Author:Takao Shimizu (Research Institute for Humanity and Nature)
Paper short abstract:
From the case study of my research of “street-children” in Ouagadougou, Burkina Faso, I will show the gaps of perspectives between the anthropological one and the aid agencies one to understand child and suggest the necessity of multiple perspectives on learning from/of children on “social problems”.
Paper long abstract:
In the globalizing world, the urban space has been extending and creating many social problems even for children. As well as in African continent, the "street children" was discovered in 1990th. Approximately 100 NGOs have been intervening this problem in this affair save the children from street in Ouagadougou, Burkina Faso. According to them, 44% of children on the street are students of Quranic School and, 20% of them are non-schoolin. Most of them are alienated from "modern school/system".
To implement an ethnographic research of children on the street, I have taken two perspectives of the observation. First, to clarify their life and their origin, I've done fieldworks on the street independently. To survey if "street-children" would be only "social problem", I will show one episode about one street child from anthropological research, which one boy who had helped my research got away from NGO shelter. Secondly, on the other hand, I've been implementing a research as a member of KEOOGO (Local NGO). This NGO and other active organizations promoted activities for "socialization" and "normalization" of children. Although these activities wouldn't be succeeded, I, as a member of NGO, do believe that these activities are necessary to save the children.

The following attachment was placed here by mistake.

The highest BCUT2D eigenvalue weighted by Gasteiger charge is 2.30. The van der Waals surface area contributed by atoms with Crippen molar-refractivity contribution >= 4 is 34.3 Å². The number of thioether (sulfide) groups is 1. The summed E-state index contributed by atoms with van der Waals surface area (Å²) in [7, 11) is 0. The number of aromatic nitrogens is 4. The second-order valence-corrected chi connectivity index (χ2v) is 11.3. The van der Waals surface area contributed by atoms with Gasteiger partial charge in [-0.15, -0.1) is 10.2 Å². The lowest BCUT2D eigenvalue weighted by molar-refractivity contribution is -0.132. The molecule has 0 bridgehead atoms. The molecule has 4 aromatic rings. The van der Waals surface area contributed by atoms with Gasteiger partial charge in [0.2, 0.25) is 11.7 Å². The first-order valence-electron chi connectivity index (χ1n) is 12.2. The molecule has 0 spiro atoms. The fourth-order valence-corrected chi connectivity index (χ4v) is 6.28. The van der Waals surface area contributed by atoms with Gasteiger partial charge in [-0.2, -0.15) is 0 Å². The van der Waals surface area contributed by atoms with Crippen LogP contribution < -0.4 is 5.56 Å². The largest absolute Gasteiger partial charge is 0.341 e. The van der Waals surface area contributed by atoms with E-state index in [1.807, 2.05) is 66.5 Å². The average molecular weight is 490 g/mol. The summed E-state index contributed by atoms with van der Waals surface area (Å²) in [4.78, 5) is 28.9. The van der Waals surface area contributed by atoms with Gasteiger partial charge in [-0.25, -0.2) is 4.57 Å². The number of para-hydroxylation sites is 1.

We anthropologists observe some informants standing on some points of view through our research activities. If we assume the children would be "others" who have not been studied in anthropology for a long time, we have to study from multiple perspective to learn from/of children and youth.
Learning of/with children: anthropologist at "school" (CLOSED) (Commission on Children, Youth and Childhood)